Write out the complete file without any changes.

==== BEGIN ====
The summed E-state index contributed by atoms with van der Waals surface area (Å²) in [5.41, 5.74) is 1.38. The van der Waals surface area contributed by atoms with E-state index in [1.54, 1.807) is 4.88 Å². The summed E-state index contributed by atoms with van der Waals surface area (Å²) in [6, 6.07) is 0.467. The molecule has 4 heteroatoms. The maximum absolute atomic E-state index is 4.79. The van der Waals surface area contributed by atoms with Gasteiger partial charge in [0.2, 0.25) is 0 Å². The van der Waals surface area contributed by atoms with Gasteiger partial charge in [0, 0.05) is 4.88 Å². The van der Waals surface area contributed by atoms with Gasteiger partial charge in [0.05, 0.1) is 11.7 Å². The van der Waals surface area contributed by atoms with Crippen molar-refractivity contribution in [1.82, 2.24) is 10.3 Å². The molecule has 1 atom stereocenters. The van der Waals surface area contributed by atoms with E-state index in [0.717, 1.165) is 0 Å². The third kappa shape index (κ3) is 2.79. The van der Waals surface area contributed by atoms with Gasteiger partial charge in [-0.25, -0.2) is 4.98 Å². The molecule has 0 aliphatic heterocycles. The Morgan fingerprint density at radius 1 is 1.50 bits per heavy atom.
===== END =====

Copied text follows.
The summed E-state index contributed by atoms with van der Waals surface area (Å²) in [5.41, 5.74) is 1.38. The van der Waals surface area contributed by atoms with E-state index in [1.54, 1.807) is 4.88 Å². The summed E-state index contributed by atoms with van der Waals surface area (Å²) in [6, 6.07) is 0.467. The molecule has 4 heteroatoms. The maximum absolute atomic E-state index is 4.79. The van der Waals surface area contributed by atoms with Gasteiger partial charge in [0.2, 0.25) is 0 Å². The van der Waals surface area contributed by atoms with Gasteiger partial charge in [0, 0.05) is 4.88 Å². The van der Waals surface area contributed by atoms with Gasteiger partial charge in [0.05, 0.1) is 11.7 Å². The van der Waals surface area contributed by atoms with Crippen molar-refractivity contribution in [1.82, 2.24) is 10.3 Å². The molecule has 1 atom stereocenters. The van der Waals surface area contributed by atoms with E-state index in [0.717, 1.165) is 0 Å². The third kappa shape index (κ3) is 2.79. The van der Waals surface area contributed by atoms with Gasteiger partial charge in [-0.25, -0.2) is 4.98 Å². The molecule has 0 aliphatic heterocycles. The Morgan fingerprint density at radius 1 is 1.50 bits per heavy atom.